Contaminated Land Regulations

In April 2000, the Contaminated Land regime was implemented, which included the Part 2A of the Environmental Protection Act 1990 and all associated regulations and statutory guidance covering environmental contamination. The regime incorporates all existing and future contamination and has also been broadened to include the effects of radioactivity.

The new Act encompasses all land, whether that land is residential, commercial, industrial or agricultural. It also pertains to areas of 'controlled waters, including ground, surface and coastal areas across commercial sites'.

The remit of the Act encompasses anyone with a vested interest in land, including people developing on land, property owners, those who occupy land or institutions lending against environmental spaces. While the Act is predominantly focused upon those individuals or firms who deliberately permit land to be contaminated, the ruling also has a significant impact upon unwitting owners or occupiers who have responsibility for land which is subsequently found to contravene basic laws regarding environmental and public safety.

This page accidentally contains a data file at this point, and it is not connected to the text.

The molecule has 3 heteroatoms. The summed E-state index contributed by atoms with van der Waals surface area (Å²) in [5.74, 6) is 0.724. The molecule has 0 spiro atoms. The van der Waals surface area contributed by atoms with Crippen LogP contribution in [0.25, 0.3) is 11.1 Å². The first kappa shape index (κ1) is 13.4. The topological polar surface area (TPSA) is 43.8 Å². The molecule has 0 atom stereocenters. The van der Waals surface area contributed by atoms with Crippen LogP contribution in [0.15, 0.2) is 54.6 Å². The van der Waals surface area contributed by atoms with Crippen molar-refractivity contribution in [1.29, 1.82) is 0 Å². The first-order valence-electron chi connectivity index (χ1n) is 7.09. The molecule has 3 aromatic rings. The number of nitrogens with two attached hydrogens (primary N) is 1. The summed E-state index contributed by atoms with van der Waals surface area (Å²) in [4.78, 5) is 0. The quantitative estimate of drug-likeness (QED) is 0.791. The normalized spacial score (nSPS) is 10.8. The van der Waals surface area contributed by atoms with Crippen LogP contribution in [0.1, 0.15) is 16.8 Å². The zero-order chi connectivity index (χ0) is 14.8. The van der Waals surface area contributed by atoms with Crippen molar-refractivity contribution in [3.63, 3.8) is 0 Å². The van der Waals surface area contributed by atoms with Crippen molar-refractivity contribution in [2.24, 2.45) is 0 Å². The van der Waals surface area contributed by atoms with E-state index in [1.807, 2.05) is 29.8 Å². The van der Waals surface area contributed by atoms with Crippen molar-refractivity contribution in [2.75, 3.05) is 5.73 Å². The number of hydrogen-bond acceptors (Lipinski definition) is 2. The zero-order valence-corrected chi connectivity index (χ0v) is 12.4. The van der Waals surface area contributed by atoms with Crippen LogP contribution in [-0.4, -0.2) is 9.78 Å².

How Land May Become Contaminated

Land can become contaminated due to a number of factors, including commercial activity, industrial development and other activities which may have a negative effect if substances aren’t managed and controlled effectively. There is a poor track record for contaminated land across both England and Wales as a result of soil contaminants and domestic pollution. While the contamination is usually relatively insignificant, there are occasions when levels are high enough to pose a risk for the environment, wildlife or inhabitants living in close proximity to the contamination.

Most soil does have a certain degree of contamination, and this is not usually significant enough to warrant management. However, certain key areas, including landfill sites or areas of industrial waste and development, may have levels high enough to pose a threat to the environment.